“As a governmental entity, we must operate within the law,” Kansas State President Richard Myers said in an open letter. “There have been many calls for us to expel a student who posted racist messages on social media, and while these messages are disrespectful and abhorrent, we cannot violate the law.” —Lynde Langdon
Early last week, Harvard University President Lawrence Bacow announced the school would rescind a 2016 policy requiring fraternities, sororities, and other independent student organizations to admit both sexes.
Harvard already had failed to get state and federal courts to dismiss lawsuits against the policy, which disqualified students who participated in single-gender organizations—even those located off campus—from on-campus leadership roles and scholarships. In a letter addressing the school’s change of position, Bacow cited the U.S. Supreme Court’s decision on June 14 in Bostock v. Clayton barring discrimination based on sexual orientation and gender identity. He said administrators concluded the policy “is itself an instance of discrimination based on sex.”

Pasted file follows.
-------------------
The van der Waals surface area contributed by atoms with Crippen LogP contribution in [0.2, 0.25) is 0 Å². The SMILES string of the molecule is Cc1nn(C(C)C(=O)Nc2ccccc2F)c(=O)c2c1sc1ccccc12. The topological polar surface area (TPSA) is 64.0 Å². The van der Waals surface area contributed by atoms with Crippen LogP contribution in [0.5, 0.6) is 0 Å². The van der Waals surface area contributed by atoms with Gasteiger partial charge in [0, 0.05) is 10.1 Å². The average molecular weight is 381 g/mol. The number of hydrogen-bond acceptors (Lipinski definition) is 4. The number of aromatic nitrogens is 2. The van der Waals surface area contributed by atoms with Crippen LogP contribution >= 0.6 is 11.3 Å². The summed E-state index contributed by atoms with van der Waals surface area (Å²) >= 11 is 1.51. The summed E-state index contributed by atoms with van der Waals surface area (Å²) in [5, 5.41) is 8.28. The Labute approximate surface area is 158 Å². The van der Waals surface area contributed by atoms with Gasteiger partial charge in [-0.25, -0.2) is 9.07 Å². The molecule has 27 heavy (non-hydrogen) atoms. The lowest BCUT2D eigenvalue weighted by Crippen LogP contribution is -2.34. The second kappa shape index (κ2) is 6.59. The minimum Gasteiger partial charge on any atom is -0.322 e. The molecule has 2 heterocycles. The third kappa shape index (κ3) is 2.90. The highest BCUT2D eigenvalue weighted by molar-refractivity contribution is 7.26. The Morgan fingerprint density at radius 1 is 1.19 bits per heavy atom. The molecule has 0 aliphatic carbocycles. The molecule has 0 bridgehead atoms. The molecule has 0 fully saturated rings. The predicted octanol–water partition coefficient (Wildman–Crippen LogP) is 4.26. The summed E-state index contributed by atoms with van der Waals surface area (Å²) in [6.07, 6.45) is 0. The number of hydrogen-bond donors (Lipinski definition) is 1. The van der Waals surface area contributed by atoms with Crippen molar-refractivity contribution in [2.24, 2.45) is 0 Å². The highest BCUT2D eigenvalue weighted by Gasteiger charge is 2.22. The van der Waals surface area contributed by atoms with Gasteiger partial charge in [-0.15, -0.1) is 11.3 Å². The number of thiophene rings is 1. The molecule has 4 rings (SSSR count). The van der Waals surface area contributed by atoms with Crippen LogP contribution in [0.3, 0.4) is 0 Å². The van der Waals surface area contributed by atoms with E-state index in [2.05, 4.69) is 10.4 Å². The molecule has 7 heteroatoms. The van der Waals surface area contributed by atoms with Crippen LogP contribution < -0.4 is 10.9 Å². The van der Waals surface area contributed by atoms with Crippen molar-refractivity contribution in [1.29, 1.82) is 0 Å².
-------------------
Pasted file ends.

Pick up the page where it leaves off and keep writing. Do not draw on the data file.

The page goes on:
In a joint statement, Dani Weatherford, CEO of the National Panhellenic Conference, and Judson Horras, CEO of the North American Interfraternity Conference, mixed celebration with criticism: “While we are pleased that this policy will no longer hang over Harvard students, we are also painfully aware that its effects will linger—particularly for women’s-only organizations that were decimated by this policy.” —Steve West
New York City announced on Wednesday that most students will return to their physical classrooms part time and learn online the rest of the time this fall. Mayor Bill de Blasio said schools can’t accommodate all students at once while also maintaining social distancing. President Donald Trump tweeted Wednesday morning that he might withhold federal funding from schools that don’t reopen. A day earlier, U.S. Education Secretary Betsy DeVos said in a call with governors that schools must be “fully operational” for the sake of students. “Students across the country have already fallen behind,” she said. “We need to make sure that they catch up.”
The White House coronavirus task force was meeting at the U.S. Department of Education on Wednesday, emphasizing the administration’s push to reopen schools. Many school districts say they do not have the funding to retrofit their buildings to adequately mitigate the spread of the coronavirus. The battle between districts, especially large ones, and the White House will likely intensify as the back-to-school season draws near. —L.L.